But FIRST: To kick off your New Year, today’s mission for you is to go through your cupboards and toss, donate, or give away all those foods that do not fit your health and fitness goals – and start anew! Don’t worry, we’ve got you covered with some healthy recipes too!

Which Plant-Based Diet is Right For You?

No matter who you are, we believe the majority of your diet should be plant-based. Now, that doesn’t mean you can’t be healthy eating animal products, just that we should strive to allow plants to make up the majority of our calories and nutrition. Let’s discuss some varieties of primarily plant-based diets:

Vegetarian

Even within this meat-less category there are numerous forms:

Lacto-Vegetarian – Including dairy products such as milk, yogurt, cheese, etc.

Ovo-Vegetarian – Including eggs only

Lacto-Ovo-Vegetarian – As you may have guessed, lacto-ovo-vegetarians exclude meat but allows for dairy and eggs.

Pescatarian

Essentially, vegetarians that exclude dairy and eggs but do include fish. Fatty-fish, like salmon area great way to get your omega-3’s in. For the most benefit, look for wild caught salmon vs farmed.

Not a big fish fan? Try Sea Cuisine which offers sustainably caught seafood with a variety of tasty flares like Mediterranean crusted salmon, tortilla crusted tilapia, and summer herb crusted cod. They also offer non-crusted fish like blacked Cajun salmon. Available in most grocery stores in the frozen fish area.

Flexitarian

Flexitarians are “casual” vegetarians that occasionally eat meat, fish, dairy and/or eggs. For many it is hard to make the switch altogether away from animal products and still adequately meet nutritional needs – at least until they figure out strategies and recipes that allow them to do so. Not everything has to be a clean break!

Vegan

While veganism and vegetarianism crossover much of the same territory – veganism tends to take things to another level by even excluding products from insects – like honey for instance – and in some cases branching beyond what goes in your mouth and abstaining from using non-dietary animal products like wool.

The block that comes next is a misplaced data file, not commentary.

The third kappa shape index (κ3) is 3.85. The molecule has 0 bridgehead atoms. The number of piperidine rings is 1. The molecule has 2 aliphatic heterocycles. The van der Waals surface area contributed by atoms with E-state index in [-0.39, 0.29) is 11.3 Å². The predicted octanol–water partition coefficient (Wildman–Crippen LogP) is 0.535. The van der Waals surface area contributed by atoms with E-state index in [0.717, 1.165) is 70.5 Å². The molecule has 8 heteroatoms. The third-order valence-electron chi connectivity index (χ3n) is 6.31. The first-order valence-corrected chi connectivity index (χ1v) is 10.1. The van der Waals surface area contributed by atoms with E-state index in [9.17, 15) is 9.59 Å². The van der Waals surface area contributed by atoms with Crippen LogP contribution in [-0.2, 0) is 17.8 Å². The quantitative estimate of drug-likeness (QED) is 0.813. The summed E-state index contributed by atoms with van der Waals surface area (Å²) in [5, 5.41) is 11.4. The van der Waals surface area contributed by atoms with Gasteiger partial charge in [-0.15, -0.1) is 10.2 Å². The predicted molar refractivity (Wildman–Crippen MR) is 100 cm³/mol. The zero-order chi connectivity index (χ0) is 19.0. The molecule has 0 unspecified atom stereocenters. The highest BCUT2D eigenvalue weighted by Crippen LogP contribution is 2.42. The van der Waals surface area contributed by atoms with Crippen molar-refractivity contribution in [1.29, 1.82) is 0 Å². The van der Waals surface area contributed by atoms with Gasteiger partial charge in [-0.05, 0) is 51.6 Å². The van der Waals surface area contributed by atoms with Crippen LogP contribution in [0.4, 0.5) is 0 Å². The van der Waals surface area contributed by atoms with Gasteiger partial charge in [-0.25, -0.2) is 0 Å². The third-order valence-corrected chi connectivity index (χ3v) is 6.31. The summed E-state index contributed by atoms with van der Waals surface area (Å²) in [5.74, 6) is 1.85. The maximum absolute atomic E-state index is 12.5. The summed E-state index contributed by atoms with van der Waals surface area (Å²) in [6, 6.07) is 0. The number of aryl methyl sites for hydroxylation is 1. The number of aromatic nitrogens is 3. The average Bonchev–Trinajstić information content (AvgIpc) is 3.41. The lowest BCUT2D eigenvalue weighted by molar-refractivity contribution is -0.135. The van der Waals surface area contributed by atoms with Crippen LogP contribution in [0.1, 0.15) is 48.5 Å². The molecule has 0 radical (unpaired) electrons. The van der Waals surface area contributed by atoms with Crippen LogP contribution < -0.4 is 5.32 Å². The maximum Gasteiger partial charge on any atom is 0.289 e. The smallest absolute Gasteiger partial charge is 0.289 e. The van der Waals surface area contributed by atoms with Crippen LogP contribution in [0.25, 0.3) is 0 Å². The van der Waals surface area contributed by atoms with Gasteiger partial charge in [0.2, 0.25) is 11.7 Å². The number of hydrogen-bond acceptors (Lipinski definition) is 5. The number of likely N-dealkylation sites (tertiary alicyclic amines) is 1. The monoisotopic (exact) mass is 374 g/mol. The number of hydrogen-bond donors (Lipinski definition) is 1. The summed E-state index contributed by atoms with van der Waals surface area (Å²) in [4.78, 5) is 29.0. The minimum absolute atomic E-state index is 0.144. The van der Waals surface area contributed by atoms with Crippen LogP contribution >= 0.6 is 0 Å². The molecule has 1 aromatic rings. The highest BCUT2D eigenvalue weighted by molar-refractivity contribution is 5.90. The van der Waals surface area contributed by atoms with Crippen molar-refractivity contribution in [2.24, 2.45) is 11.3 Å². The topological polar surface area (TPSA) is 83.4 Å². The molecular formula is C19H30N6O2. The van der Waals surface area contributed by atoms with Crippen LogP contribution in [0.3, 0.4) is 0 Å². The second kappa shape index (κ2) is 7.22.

To cover all ends of the spectrum, on this extreme we have Raw Veganism, which also do not cook their foods above 104-118 degrees F, instead relying primarily on preparation methods of blending, dehydrating, soaking, and sprouting.

Recipes

Plant-based eating doesn’t mean you have to eat exotic flavors and try crazy new dishes if you don’t wish!

Try this “Burger” In A Bowl from our friends at Precision Nutrition! Squeeze a dollop of ketchup and mustard over a cup of warm, cooked, lentils and top with a chopped pickle and dash of hemp seeds. This 300 calorie dish serves up 25 grams of protein!

Chopped Salad with Creamy Avocado Dressing:
This lacto-vegetarian dish includes some chickpeas with a healthy dose of cabbage, tomatoes, and cucumber along with some healthy fat to keep you full and satisfied!

The dressing blends an avocado with a small amount of plain Greek yogurt, and is a great dressing to keep on hand for any kind of salad!

Get the full recipe here!

Sweet Potato and Black Bean Tacos:

Interested in becoming plant-based but don’t know where to start? Try increasing the number of meatless meals you serve. Find ways to include more greens daily. Try substituting a more vegetarian take on already favorite dish like chili or Mexican dishes (sweet potato and black beans versus ground beef in this recipe).

Thai Peanut Quinoa Salad:

This vegan and vegetarian friendly dish includes a major dose of veggies – cabbage, carrots, green onion, snow or snap peas, and cilantro – plus quinoa for a protein boost! (Use maple syrup instead of honey to complete as a vegan dish).

Get it here!

Plant-based diets can tend to be deficient in specific micronutrients like vitamin B-12, calcium, omega-3’s, and vitamin D. You may want to consider getting tested for these nutrients and/or supplement for them if you become a plant-based eater or vegetarian/vegan. Good luck!